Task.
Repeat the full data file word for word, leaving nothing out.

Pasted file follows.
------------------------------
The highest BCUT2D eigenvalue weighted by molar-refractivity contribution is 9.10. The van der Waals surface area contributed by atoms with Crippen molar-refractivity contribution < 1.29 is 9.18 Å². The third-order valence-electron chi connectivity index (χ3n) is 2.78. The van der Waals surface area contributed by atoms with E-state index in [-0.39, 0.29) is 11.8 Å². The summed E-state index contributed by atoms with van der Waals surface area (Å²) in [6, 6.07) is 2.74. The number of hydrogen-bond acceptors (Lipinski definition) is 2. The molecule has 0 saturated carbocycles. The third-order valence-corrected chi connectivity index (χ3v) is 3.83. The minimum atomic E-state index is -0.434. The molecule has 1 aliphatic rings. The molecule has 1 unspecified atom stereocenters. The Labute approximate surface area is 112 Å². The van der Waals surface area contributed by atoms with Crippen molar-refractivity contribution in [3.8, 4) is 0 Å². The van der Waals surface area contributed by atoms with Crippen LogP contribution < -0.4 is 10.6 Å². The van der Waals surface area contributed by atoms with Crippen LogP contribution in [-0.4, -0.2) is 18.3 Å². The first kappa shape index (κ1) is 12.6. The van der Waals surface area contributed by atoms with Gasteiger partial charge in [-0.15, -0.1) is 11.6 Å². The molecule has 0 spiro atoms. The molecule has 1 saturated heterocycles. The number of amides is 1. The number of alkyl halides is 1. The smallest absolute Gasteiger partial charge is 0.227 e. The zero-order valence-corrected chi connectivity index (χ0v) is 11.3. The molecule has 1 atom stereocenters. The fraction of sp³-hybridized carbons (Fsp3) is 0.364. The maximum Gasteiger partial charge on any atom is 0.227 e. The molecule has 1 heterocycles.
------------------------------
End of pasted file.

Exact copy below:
The highest BCUT2D eigenvalue weighted by molar-refractivity contribution is 9.10. The van der Waals surface area contributed by atoms with Crippen molar-refractivity contribution < 1.29 is 9.18 Å². The third-order valence-electron chi connectivity index (χ3n) is 2.78. The van der Waals surface area contributed by atoms with E-state index in [-0.39, 0.29) is 11.8 Å². The summed E-state index contributed by atoms with van der Waals surface area (Å²) in [6, 6.07) is 2.74. The number of hydrogen-bond acceptors (Lipinski definition) is 2. The molecule has 0 saturated carbocycles. The third-order valence-corrected chi connectivity index (χ3v) is 3.83. The minimum atomic E-state index is -0.434. The molecule has 1 aliphatic rings. The molecule has 1 unspecified atom stereocenters. The Labute approximate surface area is 112 Å². The van der Waals surface area contributed by atoms with Crippen molar-refractivity contribution in [3.8, 4) is 0 Å². The van der Waals surface area contributed by atoms with Crippen LogP contribution < -0.4 is 10.6 Å². The van der Waals surface area contributed by atoms with Crippen LogP contribution in [-0.4, -0.2) is 18.3 Å². The first kappa shape index (κ1) is 12.6. The van der Waals surface area contributed by atoms with Gasteiger partial charge in [-0.15, -0.1) is 11.6 Å². The molecule has 0 spiro atoms. The molecule has 1 saturated heterocycles. The number of amides is 1. The number of alkyl halides is 1. The smallest absolute Gasteiger partial charge is 0.227 e. The zero-order valence-corrected chi connectivity index (χ0v) is 11.3. The molecule has 1 atom stereocenters. The fraction of sp³-hybridized carbons (Fsp3) is 0.364. The maximum Gasteiger partial charge on any atom is 0.227 e. The molecule has 1 heterocycles.